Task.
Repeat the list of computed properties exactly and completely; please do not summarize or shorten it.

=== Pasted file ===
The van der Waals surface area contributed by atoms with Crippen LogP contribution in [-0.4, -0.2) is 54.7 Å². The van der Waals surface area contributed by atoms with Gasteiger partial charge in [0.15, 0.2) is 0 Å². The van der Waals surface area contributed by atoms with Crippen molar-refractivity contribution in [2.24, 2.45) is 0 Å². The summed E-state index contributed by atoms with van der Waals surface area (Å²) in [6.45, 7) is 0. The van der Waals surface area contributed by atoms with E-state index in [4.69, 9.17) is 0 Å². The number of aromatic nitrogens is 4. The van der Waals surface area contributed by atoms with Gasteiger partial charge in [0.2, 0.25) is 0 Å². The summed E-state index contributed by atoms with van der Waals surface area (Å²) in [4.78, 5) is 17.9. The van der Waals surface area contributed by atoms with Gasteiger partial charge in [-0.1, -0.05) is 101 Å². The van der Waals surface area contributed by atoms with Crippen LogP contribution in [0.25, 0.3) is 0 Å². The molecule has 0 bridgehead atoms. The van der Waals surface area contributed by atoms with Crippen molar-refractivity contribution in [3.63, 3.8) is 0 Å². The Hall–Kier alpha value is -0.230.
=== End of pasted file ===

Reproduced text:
The van der Waals surface area contributed by atoms with Crippen LogP contribution in [-0.4, -0.2) is 54.7 Å². The van der Waals surface area contributed by atoms with Gasteiger partial charge in [0.15, 0.2) is 0 Å². The van der Waals surface area contributed by atoms with Crippen molar-refractivity contribution in [2.24, 2.45) is 0 Å². The summed E-state index contributed by atoms with van der Waals surface area (Å²) in [6.45, 7) is 0. The van der Waals surface area contributed by atoms with E-state index in [4.69, 9.17) is 0 Å². The number of aromatic nitrogens is 4. The van der Waals surface area contributed by atoms with Gasteiger partial charge in [0.2, 0.25) is 0 Å². The summed E-state index contributed by atoms with van der Waals surface area (Å²) in [4.78, 5) is 17.9. The van der Waals surface area contributed by atoms with Gasteiger partial charge in [-0.1, -0.05) is 101 Å². The van der Waals surface area contributed by atoms with Crippen LogP contribution in [0.25, 0.3) is 0 Å². The molecule has 0 bridgehead atoms. The van der Waals surface area contributed by atoms with Crippen molar-refractivity contribution in [3.63, 3.8) is 0 Å². The Hall–Kier alpha value is -0.230.